By Alan Schuster
When Charles Gounod began composing his adaptation of Shakespeare’s Romeo and Juliet in 1867, he’d already enjoyed considerable success with an earlier transformation of Goethe’s Faust.
And so for this lush romance about the star-crossed lovers, he collaborated with the same librettists and thus established a new genre in late 19th century opera, called lyrical drama, in which the feuding Capulet and Montague families become background for the love story.
The libretto remains very close to the main characteristics of the play, often even to the text. One very notable example includes Juliette’s lines in the balcony scene when she anticipates her lover’s arrival with “Romeo, wherefore art thou? … What rose we call by any other name would smell as sweetly.”
One obvious exception, however, comes in the casting when Gounod’s team ignored Shakespeare’s lines by Juliette’s father that she “hath not seen the change of fourteen years.” In such a time period, women did marry at an early age, but not so with sopranos.
As for the music, it has been soundly defined as “passion personified, from tender intimacy to ecstatic grandeur,” including four exceptional love duets and soaring music from the orchestra and chorus. An oft-quoted statement is that the score of the opera is a “love duet with occasional interruptions.”
Verona, 18th century. A feud has been raging for generations between the Capulets and Montagues. Juliette, Capulet’s daughter, has been promised to Count Paris, but she is not interested in marriage. At a masked ball at her father’s house, she meets Romeo, a Montague, and the two fall instantly in love.
That night, Romeo comes to Juliette’s balcony, and they reassure each other of their love.
Romeo meets Juliette at Frere Laurent’s cell. Hoping their love might reconcile their families, he marries them. Later, a street fight breaks out. Romeo’s friend Mercutio is challenged by Tybalt, Juliette’s cousin. Romeo intervenes, but when Tybalt kills Mercutio, he kills Tybalt in revenge.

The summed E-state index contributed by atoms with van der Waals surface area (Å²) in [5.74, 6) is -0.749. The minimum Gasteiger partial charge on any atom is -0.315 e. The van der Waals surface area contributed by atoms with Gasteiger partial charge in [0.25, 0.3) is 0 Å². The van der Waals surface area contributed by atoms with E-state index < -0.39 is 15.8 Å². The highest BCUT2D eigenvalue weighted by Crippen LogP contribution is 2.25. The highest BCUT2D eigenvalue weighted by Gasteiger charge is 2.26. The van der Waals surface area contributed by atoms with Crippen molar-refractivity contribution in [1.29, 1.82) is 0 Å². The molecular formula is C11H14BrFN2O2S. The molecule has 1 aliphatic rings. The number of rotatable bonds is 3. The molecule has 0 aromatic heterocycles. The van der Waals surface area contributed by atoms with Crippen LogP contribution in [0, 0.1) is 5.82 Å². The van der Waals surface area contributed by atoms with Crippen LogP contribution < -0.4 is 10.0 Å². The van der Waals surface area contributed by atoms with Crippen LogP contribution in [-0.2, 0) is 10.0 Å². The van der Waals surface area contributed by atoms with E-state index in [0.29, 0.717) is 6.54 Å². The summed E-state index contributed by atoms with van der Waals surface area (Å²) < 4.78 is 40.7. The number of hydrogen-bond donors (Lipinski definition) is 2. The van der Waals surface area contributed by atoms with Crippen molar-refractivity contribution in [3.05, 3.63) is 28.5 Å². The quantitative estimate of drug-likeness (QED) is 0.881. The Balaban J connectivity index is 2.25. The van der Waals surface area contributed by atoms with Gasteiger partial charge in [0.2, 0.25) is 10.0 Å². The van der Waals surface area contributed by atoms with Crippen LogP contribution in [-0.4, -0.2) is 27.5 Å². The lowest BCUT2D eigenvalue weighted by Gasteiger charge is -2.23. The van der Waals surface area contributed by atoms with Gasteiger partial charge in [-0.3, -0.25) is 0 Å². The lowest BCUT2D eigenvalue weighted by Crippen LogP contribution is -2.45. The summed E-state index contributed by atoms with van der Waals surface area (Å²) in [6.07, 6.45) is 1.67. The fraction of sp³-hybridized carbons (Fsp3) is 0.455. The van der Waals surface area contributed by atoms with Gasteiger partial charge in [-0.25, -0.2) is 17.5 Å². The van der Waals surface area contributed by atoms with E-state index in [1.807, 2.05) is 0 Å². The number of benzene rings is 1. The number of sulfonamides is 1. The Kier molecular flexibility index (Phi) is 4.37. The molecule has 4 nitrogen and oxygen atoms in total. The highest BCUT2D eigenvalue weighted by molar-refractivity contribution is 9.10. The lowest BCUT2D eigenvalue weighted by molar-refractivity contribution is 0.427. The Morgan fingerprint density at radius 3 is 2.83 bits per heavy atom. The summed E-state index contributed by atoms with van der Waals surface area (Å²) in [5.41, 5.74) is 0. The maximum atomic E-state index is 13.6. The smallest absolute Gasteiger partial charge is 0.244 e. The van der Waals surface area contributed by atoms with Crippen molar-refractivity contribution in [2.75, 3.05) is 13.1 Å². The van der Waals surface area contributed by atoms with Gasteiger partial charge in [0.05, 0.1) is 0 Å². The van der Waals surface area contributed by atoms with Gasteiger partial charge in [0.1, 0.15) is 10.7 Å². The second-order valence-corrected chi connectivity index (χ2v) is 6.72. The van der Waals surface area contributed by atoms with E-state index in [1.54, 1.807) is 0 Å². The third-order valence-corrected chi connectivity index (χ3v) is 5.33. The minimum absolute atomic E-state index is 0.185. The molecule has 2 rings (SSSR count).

After spending a secret wedding night with Juliette, Romeo leaves Verona. When Capulet declares that Juliette is to marry Paris that same day, Frere Laurent gives her a potion to make her appear dead. He promises she will awake with Romeo beside her. On the way to the chapel, Juliette collapses.
Romeo breaks into the Capulet’s crypt and, faced with Juliette’s seemingly lifeless body, takes poison. At that moment, Juliette awakens and they share a final dream of happiness. Then she decides to follow him. The lovers die, asking God for forgiveness.
The opera is not without enjoyable arias sung by each one. In Act I, Juliette sings a graceful and high-spirited waltz at the ball about the tender dreams of youth. In Act II, Romeo tries to entice Juliette to come to her balcony.
The electrifying pairing of Diana Damrau and Vittorio Grigolo reunites for the Met’s new production by Bartlett Sher. Gianandrea Noseda conducts.
Tickets for all operas are now available. All seats are general admission. Tickets are $20 for adults, $18 for OLLI members and $10 for students $10.
Order online at www.centerforthearts.com or by calling 843-521-4145. The box office opens at noon.